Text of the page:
Indeed, the Inquiry Commission states there is no indication from Simmons’ bank records that he financially benefited from the settlement at all,” the Supreme Court said in its order.

Wheeler denied wrongdoing in that instance, saying Simmons was a close family friend who had no interest in the settlement money for himself and wished Wheeler to use it for the benefit of the attorney’s son and daughter.

Wheeler also asserted that Simmons, who had to live in an assisted living facility due to his injury, could not accept the funds and still accept Medicaid benefits, according to the order.

Another allegation focuses on a trust established in the name of the late Margie Gibbs, a former client.

Wheeler settled two probate cases totaling $148,577.91 while representing Gibbs.

On the day he became executor of Gibbs’ estate in 2017, Wheeler closed out some of her bank accounts and the bank issued a $4,498.96 cashier’s check to Wheeler, who used $900 of it to buy another cashier’s check for an unrelated client, according to the order, which adds that the remaining funds from the check were cashed out and are unaccounted for.

Wheeler is also alleged to have received $14,174 from the Gibbs trust account by two withdrawals made payable to him and a cashier’s check made payable to Price Funeral Home for $5,824, which was then deposited into Wheeler’s escrow account with “not used” written on the endorsement line.

“These funds were then used to pay off Wheeler’s loans and credit cards,” the court’s order said.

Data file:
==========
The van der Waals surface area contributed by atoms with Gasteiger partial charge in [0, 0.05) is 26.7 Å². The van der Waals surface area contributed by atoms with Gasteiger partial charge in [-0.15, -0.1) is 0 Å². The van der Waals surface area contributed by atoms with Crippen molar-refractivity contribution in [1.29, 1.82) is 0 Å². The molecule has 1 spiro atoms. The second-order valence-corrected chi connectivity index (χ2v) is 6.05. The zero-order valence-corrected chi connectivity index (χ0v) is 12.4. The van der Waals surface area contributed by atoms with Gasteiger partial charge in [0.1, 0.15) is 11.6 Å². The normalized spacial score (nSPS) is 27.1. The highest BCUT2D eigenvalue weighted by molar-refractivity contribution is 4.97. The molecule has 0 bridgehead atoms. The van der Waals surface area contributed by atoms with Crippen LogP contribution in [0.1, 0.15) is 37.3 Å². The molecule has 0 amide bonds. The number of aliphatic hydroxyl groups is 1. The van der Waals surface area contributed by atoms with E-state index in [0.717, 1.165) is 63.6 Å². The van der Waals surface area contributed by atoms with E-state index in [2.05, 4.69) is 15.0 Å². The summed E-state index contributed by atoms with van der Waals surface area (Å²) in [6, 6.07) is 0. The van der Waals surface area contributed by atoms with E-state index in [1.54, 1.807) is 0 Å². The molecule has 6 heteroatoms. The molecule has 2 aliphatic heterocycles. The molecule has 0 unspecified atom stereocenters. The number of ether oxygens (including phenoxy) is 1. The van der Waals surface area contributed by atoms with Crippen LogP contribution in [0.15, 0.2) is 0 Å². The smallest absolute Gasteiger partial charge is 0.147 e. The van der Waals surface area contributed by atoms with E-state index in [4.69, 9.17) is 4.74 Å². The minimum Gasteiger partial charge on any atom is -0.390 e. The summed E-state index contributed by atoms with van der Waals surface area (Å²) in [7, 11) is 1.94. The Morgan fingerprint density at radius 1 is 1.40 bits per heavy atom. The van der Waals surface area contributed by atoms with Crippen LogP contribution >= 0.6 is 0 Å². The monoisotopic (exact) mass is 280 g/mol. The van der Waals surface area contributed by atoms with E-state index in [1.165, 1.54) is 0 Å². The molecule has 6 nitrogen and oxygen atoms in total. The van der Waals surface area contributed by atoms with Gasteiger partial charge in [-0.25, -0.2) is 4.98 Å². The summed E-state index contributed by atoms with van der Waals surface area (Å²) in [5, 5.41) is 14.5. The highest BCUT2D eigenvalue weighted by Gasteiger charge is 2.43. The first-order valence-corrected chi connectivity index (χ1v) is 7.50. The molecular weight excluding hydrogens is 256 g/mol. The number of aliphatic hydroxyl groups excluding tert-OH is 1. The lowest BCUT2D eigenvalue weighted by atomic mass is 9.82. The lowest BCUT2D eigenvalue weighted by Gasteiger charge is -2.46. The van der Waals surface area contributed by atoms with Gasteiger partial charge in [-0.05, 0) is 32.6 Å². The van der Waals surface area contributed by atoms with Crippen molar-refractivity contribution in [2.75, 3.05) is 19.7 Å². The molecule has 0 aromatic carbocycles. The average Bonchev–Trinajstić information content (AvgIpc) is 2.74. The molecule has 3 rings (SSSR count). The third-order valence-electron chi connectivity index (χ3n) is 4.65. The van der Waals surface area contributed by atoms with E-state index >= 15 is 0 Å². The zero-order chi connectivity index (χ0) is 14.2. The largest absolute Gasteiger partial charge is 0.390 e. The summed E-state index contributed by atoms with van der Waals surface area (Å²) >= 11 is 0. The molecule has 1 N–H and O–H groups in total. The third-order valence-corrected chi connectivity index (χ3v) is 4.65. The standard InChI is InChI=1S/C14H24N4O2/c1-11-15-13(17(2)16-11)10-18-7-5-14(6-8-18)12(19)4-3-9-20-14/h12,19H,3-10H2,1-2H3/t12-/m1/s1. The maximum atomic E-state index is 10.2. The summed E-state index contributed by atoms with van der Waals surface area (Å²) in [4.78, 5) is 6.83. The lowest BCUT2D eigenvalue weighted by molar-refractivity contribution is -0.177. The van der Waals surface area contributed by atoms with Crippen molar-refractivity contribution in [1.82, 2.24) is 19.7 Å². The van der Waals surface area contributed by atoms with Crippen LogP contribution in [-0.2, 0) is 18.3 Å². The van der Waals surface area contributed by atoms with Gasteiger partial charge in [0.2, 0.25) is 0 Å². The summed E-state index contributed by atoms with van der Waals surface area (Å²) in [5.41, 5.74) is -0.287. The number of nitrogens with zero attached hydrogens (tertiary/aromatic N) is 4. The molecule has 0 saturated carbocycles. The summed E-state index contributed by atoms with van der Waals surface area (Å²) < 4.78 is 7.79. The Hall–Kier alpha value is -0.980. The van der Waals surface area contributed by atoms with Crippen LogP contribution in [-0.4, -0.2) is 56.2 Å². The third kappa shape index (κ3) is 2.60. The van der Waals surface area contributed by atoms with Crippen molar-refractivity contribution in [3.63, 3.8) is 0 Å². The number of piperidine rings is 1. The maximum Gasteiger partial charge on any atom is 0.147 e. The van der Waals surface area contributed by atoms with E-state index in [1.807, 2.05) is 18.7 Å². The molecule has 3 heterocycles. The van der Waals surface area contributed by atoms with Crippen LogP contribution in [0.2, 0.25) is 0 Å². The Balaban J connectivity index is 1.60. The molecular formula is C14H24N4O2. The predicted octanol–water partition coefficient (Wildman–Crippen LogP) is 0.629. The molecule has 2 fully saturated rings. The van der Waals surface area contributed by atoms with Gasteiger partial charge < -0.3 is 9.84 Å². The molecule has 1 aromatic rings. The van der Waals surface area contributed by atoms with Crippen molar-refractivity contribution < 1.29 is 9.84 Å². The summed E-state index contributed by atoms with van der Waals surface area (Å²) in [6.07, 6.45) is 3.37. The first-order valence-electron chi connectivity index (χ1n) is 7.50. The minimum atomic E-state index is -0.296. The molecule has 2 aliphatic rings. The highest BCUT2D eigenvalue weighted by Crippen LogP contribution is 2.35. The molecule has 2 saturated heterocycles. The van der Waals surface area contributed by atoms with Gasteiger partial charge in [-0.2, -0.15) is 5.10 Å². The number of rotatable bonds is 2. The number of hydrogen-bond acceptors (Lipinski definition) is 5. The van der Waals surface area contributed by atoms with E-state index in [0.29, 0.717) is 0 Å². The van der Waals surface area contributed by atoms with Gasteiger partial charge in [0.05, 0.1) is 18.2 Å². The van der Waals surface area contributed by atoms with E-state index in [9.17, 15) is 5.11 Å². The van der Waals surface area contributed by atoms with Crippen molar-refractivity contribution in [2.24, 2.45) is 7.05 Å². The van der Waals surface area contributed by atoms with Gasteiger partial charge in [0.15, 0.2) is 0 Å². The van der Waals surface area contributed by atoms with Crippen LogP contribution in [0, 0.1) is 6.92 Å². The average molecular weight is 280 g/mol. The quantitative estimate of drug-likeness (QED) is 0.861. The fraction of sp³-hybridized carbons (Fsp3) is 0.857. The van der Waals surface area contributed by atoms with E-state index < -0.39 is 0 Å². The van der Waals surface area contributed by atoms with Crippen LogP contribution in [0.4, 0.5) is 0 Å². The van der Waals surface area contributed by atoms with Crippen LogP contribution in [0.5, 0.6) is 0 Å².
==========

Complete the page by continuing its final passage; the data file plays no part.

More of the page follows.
A $60,000 trust set up by Wheeler to benefit Gibbs’ disabled great-grandson is alleged to have been another money source for Wheeler.

The Inquiry Commission alleged that Wheeler personally benefited from that account to the tune of $43,531, while the legal guardian of Gibbs’ great-grandson has received just $7,600 from the account.

The commission also alleged that Wheeler withdrew $10,000 from the trust to repay a personal loan he made to himself from his escrow account, siphoned off another $14,000 via cashier’s check to make two credit card payments and used a third cashier’s check in the amount of $6,000 from the trust to help pay for a furniture set.

Wheeler admitted “inadvertently commingling” some funds from the Gibbs account with his own, but denied any other wrongdoing in that instance.

Further allegations involve the son of another former client, the late Gary Hines.

As a result of a dispute between Hines’ heirs, $78,450 was deposited into a Wheeler escrow account associated with Hines.

A $30,000 cashier’s check was issued from that account by Wheeler and made payable to Hines’ son, but it is alleged that Wheeler misappropriated $18,320 of that money by making cashier’s checks payable to Hines’ son, marking them as “not used,” depositing them and repurchasing new cashier’s checks for smaller amounts.

Wheeler asserted he lacked authority to deliver the checks to Hines’ son and that the case involving Gary Hines’ estate had been settled.

The order notes transactions totaling $342,990 received by Wheeler from Kevin Robertson and Big Boys Auto Sales 2.

Several checks made by Robertson to Wheeler had the names of various Wheeler clients on the memo line.

“Wheeler asserts that Robertson would advance retainer fees on behalf of clients who could not afford to pay,” the Supreme Court’s order said. “In return, Wheeler would sign a promissory note agreeing to repay Robertson if any clients defaulted in paying him back.”

 

 

0 comments:

Post a Comment